And supermarkets will have to evolve their online shopping and delivery options to compete with or connect with services like Google Shopping Express, a new home delivery service available only in California. “I think you're going to see it ramp up very quickly,” he said.
A Baker's supermarket in Bellevue saw more than 2,500 people attend a book signing with food blogger Ree Drummond, “The Pioneer Woman.” “Just another sign of the power of social influencers,” Baker's spokeswoman Sheila Lowrie said.
Private brand sales growth continues to outpace branded products' growth, and retailers will continue to expand their lines of private brands by working with manufacturers like ConAgra, Lempert said.
Retailers aren't just looking to create knockoffs, they're developing unique products with attractive labels, he said.
“People don't see it as a store brand,” he said. For example, he said ConAgra has worked with retailers to create unique lines of spelt pasta and gluten-free pastas with quinoa.
Hy-Vee has store brands ranging from its less expensive Country Fare line to specialty products that don't even say “Hy-Vee,” Comer said.
Baker's “Private Selection” line includes gourmet ice cream and other “artisan” foods, Lowrie said.
Lempert said supermarkets will cater to a new type of shopper, the “indie woman,” with semihomemade meals.
The indie woman, 27 or older, lives alone, has no children and is too busy working and socializing to spend time on elaborate menu planning. The term was used by AdWeek in 2012 to describe these 20- and 30-something fashionable women who have strong brand affiliation but not much time for homemaking.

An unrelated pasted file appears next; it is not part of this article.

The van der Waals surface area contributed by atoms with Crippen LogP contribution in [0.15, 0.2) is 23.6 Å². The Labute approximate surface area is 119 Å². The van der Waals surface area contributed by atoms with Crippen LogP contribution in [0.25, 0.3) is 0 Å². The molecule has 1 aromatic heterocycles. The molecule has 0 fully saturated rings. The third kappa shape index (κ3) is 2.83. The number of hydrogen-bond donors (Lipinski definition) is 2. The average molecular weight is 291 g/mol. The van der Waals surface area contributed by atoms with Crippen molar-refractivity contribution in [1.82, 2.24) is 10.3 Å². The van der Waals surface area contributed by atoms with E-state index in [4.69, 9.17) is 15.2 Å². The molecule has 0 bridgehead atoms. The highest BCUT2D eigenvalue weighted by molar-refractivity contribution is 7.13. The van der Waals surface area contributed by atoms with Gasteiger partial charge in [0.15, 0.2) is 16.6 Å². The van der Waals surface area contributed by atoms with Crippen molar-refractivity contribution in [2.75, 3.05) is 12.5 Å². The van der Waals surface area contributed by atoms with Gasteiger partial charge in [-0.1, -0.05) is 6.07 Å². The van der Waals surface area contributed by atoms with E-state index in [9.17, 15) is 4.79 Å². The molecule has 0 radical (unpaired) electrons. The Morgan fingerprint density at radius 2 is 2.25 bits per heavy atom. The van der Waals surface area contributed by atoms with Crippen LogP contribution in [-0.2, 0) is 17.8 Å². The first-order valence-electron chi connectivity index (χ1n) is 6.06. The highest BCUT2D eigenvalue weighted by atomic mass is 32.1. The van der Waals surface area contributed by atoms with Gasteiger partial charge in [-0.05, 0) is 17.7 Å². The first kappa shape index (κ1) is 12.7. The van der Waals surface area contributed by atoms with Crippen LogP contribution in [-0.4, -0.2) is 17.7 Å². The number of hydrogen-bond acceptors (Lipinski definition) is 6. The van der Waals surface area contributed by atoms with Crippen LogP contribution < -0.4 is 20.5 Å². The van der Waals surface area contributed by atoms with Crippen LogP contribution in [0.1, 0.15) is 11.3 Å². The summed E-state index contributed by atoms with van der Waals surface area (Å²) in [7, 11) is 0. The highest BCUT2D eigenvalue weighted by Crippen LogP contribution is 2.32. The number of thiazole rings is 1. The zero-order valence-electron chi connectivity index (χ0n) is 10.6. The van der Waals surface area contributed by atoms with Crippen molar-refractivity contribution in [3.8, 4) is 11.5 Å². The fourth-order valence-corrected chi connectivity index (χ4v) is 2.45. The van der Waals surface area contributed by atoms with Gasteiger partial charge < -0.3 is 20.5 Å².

“They're building their careers,” Lempert said.
ConAgra's Bertolli and P.F. Chang's frozen dinners appeal to this shopper, Lempert said. Supermarkets are expanding their premade meal offerings to cater to busy women on the go.
Supermarkets will increasingly use in-store community rooms not only for culinary classes, but also for other types of community gatherings, Lempert said. He calls it an extension of social sites where people swap recipes.
“The supermarket becomes that community center,” Lempert said.
Omaha-area Hy-Vee stores host events such as a gluten-free support group, holiday baking events and slow-cooker classes. Whole Foods' Omaha store's calendar includes a children's cooking class, an online Twitter chat about holiday wines and a discussion on Transcendental Meditation.
Food packaging has been evolving beyond the can and box to include using containers like pouches and cartons for soup and wine.
In the future, customers will want even more information about their food than the typical package can present, Lempert said, so manufacturers will use technology to add another dimension. They'll increasingly use codes customers can scan with their mobile phones to find out more about the food's origins and uses.
“We want more information, but we don't want to have to Google it,” he said.
More supermarkets and manufacturers are expanding their community service work, Lempert said. He said a ConAgra survey found 62 percent of consumers want to support companies that donate to social causes, such as ConAgra's Child Hunger Ends Here program.
Baker's charitable work supports hunger relief, women's health and military families.
At Hy-Vee, too, “customers are going to see more of those things,” Comer said. Hy-Vee said its efforts increasingly invite consumers to be part of the effort, through purchases or social media.